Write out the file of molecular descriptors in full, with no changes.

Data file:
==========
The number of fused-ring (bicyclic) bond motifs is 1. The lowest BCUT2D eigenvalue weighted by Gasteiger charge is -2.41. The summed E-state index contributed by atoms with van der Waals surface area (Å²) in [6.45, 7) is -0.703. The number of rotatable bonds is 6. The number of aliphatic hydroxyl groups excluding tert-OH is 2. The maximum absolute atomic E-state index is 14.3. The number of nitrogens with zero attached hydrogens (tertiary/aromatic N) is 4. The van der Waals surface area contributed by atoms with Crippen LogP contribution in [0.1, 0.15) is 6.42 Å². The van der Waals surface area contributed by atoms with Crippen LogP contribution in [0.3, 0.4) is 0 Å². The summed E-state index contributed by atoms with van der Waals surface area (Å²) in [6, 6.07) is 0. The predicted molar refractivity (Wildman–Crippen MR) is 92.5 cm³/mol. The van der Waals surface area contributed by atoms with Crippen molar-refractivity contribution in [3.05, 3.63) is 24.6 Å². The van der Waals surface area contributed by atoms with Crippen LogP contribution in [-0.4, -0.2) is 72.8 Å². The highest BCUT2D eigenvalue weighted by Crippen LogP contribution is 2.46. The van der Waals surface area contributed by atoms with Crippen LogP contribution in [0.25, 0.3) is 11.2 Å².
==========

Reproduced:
The number of fused-ring (bicyclic) bond motifs is 1. The lowest BCUT2D eigenvalue weighted by Gasteiger charge is -2.41. The summed E-state index contributed by atoms with van der Waals surface area (Å²) in [6.45, 7) is -0.703. The number of rotatable bonds is 6. The number of aliphatic hydroxyl groups excluding tert-OH is 2. The maximum absolute atomic E-state index is 14.3. The number of nitrogens with zero attached hydrogens (tertiary/aromatic N) is 4. The van der Waals surface area contributed by atoms with Crippen LogP contribution in [0.1, 0.15) is 6.42 Å². The van der Waals surface area contributed by atoms with Crippen LogP contribution in [0.3, 0.4) is 0 Å². The summed E-state index contributed by atoms with van der Waals surface area (Å²) in [6, 6.07) is 0. The predicted molar refractivity (Wildman–Crippen MR) is 92.5 cm³/mol. The van der Waals surface area contributed by atoms with Crippen molar-refractivity contribution in [3.05, 3.63) is 24.6 Å². The van der Waals surface area contributed by atoms with Crippen LogP contribution in [-0.4, -0.2) is 72.8 Å². The highest BCUT2D eigenvalue weighted by Crippen LogP contribution is 2.46. The van der Waals surface area contributed by atoms with Crippen LogP contribution in [0.25, 0.3) is 11.2 Å².